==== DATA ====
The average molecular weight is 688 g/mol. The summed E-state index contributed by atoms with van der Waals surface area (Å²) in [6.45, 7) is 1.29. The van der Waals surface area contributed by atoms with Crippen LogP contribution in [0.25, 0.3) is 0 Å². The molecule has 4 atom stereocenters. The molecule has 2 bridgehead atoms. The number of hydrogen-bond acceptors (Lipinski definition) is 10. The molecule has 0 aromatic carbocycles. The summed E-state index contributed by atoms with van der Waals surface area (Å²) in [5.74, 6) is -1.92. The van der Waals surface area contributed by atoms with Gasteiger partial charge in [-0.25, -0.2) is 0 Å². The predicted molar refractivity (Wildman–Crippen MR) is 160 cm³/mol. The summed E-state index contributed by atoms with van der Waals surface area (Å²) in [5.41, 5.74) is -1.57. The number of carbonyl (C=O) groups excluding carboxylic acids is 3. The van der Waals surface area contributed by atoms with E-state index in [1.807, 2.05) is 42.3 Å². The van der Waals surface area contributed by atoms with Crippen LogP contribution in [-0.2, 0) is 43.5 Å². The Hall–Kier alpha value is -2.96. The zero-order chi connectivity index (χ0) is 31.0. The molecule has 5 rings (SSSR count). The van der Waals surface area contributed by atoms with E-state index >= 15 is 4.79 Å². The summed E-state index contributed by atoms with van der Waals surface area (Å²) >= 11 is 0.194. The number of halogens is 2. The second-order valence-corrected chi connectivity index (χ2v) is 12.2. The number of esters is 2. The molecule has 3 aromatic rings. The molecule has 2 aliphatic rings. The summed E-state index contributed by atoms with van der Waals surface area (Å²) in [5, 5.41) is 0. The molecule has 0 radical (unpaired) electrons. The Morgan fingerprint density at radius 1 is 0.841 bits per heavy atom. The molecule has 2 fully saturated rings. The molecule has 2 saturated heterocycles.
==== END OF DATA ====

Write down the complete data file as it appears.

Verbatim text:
The average molecular weight is 688 g/mol. The summed E-state index contributed by atoms with van der Waals surface area (Å²) in [6.45, 7) is 1.29. The van der Waals surface area contributed by atoms with Crippen LogP contribution in [0.25, 0.3) is 0 Å². The molecule has 4 atom stereocenters. The molecule has 2 bridgehead atoms. The number of hydrogen-bond acceptors (Lipinski definition) is 10. The molecule has 0 aromatic carbocycles. The summed E-state index contributed by atoms with van der Waals surface area (Å²) in [5.74, 6) is -1.92. The van der Waals surface area contributed by atoms with Gasteiger partial charge in [-0.25, -0.2) is 0 Å². The predicted molar refractivity (Wildman–Crippen MR) is 160 cm³/mol. The summed E-state index contributed by atoms with van der Waals surface area (Å²) in [5.41, 5.74) is -1.57. The number of carbonyl (C=O) groups excluding carboxylic acids is 3. The van der Waals surface area contributed by atoms with E-state index in [1.807, 2.05) is 42.3 Å². The van der Waals surface area contributed by atoms with Crippen LogP contribution in [-0.2, 0) is 43.5 Å². The Hall–Kier alpha value is -2.96. The zero-order chi connectivity index (χ0) is 31.0. The molecule has 5 rings (SSSR count). The van der Waals surface area contributed by atoms with E-state index >= 15 is 4.79 Å². The summed E-state index contributed by atoms with van der Waals surface area (Å²) >= 11 is 0.194. The number of halogens is 2. The second-order valence-corrected chi connectivity index (χ2v) is 12.2. The number of esters is 2. The molecule has 3 aromatic rings. The molecule has 2 aliphatic rings. The summed E-state index contributed by atoms with van der Waals surface area (Å²) in [5, 5.41) is 0. The molecule has 0 radical (unpaired) electrons. The Morgan fingerprint density at radius 1 is 0.841 bits per heavy atom. The molecule has 2 fully saturated rings. The molecule has 2 saturated heterocycles.